The phylogenetic relationships and structural similarities of the proteins encoded within the regulatory region (containing the integrase gene and the lytic–lysogenic transcriptional switch genes) of P2-like phages were analyzed, and compared with the phylogenetic relationship of P2-like phages inferred from four structural genes. P2-like phages are thought to be one of the most genetically homogenous phage groups but the regulatory region nevertheless varies extensively between different phage genomes.
 
The analyses showed that there are many types of regulatory regions, but two types can be clearly distinguished; regions similar either to the phage P2 or to the phage 186 regulatory regions. These regions were also found to be most frequent among the sequenced P2-like phage or prophage genomes, and common in phages using Escherichia coli as a host. Both the phylogenetic and the structural analyses showed that these two regions are related. The integrases as well as the cox/apl genes show a common monophyletic origin but the immunity repressor genes, the type P2 C gene and the type 186 cI gene, are likely of different origin. There was no indication of recombination between the P2–186 types of regulatory genes but the comparison of the phylogenies of the regulatory region with the phylogeny based on four structural genes revealed recombinational events between the regulatory region and the structural genes.
Less common regulatory regions were phylogenetically heterogeneous and typically contained a fusion of genes from distantly related or unknown phages and P2-like genes.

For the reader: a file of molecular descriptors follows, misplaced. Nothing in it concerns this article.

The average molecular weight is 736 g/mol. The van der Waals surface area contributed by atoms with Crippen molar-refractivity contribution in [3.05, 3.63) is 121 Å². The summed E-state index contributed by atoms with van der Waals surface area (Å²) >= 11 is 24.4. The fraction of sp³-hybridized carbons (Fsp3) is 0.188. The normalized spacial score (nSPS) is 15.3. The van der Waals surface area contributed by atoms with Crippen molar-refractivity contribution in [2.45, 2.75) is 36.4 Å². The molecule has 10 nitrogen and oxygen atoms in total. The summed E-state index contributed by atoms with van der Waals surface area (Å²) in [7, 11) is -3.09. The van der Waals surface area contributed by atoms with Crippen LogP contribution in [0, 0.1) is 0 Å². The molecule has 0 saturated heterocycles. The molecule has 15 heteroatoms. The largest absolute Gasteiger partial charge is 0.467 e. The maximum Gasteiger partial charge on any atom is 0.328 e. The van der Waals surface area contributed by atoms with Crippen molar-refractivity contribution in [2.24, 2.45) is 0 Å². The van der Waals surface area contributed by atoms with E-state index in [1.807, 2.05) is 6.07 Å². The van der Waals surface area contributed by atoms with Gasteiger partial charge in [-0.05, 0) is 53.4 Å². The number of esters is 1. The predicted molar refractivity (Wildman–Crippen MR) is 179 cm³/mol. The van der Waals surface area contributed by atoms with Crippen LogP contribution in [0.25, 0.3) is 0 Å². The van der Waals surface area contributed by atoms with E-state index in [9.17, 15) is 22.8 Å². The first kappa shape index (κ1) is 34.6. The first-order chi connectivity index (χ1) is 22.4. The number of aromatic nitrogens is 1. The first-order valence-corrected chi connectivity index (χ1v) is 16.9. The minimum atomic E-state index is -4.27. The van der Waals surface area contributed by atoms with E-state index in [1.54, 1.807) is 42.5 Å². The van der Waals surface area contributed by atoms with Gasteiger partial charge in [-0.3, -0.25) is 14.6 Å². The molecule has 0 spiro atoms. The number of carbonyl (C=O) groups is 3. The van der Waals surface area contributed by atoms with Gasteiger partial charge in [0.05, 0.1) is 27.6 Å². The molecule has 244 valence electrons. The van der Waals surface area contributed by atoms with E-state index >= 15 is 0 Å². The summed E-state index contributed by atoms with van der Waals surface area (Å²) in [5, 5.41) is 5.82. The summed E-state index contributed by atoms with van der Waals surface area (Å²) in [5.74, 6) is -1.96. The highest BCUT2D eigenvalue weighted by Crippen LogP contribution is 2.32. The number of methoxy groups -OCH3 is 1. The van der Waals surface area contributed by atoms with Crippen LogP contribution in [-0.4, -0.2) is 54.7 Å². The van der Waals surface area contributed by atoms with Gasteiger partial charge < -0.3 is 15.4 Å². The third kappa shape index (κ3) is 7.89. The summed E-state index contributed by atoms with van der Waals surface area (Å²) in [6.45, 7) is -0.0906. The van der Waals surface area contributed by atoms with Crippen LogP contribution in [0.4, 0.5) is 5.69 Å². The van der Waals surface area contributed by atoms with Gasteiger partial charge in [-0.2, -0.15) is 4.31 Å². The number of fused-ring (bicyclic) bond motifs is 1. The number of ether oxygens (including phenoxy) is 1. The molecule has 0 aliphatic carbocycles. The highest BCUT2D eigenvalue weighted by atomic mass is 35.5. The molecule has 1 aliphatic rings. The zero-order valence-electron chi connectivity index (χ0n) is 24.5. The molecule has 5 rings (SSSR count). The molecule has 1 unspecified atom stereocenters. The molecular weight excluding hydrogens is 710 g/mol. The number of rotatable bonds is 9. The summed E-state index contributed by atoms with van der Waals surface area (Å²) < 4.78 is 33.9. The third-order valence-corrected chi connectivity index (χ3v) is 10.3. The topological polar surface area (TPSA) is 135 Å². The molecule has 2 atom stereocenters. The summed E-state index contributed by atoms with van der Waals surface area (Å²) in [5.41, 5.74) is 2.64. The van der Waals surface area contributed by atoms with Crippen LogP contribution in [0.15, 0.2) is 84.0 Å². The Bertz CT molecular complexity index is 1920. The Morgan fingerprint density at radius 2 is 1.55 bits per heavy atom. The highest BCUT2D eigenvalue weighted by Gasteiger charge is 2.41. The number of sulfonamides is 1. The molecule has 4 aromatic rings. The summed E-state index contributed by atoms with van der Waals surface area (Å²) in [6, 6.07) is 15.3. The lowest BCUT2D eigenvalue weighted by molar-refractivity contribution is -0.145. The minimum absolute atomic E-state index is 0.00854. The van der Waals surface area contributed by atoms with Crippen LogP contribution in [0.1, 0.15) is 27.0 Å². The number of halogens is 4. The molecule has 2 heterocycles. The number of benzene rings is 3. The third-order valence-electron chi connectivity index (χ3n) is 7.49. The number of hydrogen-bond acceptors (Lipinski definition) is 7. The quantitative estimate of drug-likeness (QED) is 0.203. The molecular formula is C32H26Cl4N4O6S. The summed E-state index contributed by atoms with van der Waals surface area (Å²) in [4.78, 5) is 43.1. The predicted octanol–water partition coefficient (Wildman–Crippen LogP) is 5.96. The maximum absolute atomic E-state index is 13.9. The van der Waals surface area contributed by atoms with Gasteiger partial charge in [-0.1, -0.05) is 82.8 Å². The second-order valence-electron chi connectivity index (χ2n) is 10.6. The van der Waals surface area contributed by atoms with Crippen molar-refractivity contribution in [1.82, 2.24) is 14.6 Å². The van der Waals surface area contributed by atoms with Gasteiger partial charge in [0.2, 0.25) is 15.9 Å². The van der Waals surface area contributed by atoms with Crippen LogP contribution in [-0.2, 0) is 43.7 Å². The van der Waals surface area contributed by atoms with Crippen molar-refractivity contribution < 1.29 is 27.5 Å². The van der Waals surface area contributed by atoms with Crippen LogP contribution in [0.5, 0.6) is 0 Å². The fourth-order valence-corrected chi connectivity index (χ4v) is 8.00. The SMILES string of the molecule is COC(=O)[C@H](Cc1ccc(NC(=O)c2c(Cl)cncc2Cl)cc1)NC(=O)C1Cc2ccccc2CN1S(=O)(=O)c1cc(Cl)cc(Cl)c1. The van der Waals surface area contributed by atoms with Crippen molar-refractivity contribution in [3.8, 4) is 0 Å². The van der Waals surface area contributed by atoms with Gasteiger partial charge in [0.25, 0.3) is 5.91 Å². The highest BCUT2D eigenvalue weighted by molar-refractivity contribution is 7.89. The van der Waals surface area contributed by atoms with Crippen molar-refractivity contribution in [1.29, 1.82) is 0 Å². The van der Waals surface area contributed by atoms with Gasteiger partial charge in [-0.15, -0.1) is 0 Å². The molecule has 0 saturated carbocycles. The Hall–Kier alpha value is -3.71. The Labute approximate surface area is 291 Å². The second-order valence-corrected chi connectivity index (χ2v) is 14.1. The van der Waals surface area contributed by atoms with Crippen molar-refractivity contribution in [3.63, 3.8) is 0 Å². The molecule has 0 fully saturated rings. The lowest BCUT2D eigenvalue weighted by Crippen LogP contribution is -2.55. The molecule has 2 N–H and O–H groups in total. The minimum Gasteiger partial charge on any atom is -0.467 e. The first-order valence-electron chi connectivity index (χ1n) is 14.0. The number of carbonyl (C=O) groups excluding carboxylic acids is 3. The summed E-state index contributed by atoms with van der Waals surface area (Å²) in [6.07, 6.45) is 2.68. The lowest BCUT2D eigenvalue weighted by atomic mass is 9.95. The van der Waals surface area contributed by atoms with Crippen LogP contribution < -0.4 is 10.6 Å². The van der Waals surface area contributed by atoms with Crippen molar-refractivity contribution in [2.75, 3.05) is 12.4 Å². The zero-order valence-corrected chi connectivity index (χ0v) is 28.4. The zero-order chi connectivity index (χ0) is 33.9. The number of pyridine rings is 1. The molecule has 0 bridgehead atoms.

doi:10.4161/bact.1.4.18470
PMCID: PMC3448106  PMID: 23050214
gamma-proteobacteria; lytic-lysogenic transcriptional switch; P2-like bacteriophages; peduovirinae; phage integration; phylogenetic analysis
4.  Crystal structure of the P2 C-repressor: a binder of non-palindromic direct DNA repeats 
Nucleic Acids Research  2010;38(21):7778-7790.
As opposed to the vast majority of prokaryotic repressors, the immunity repressor of temperate Escherichia coli phage P2 (C) recognizes non-palindromic direct repeats of DNA rather than inverted repeats. We have determined the crystal structure of P2 C at 1.8 Å. This constitutes the first structure solved from the family of C proteins from P2-like bacteriophages. The structure reveals that the P2 C protein forms a symmetric dimer oriented to bind the major groove of two consecutive turns of the DNA. Surprisingly, P2 C has great similarities to binders of palindromic sequences. Nevertheless, the two identical DNA-binding helixes of the symmetric P2 C dimer have to bind different DNA sequences. Helix 3 is identified as the DNA-recognition motif in P2 C by alanine scanning and the importance for the individual residues in DNA recognition is defined. A truncation mutant shows that the disordered C-terminus is dispensable for repressor function. The short distance between the DNA-binding helices together with a possible interaction between two P2 C dimers are proposed to be responsible for extensive bending of the DNA. The structure provides insight into the mechanisms behind the mutants of P2 C causing dimer disruption, temperature sensitivity and insensitivity to the P4 antirepressor.
doi:10.1093/nar/gkq626
PMCID: PMC2995052  PMID: 20639540

Results 1-4 (4)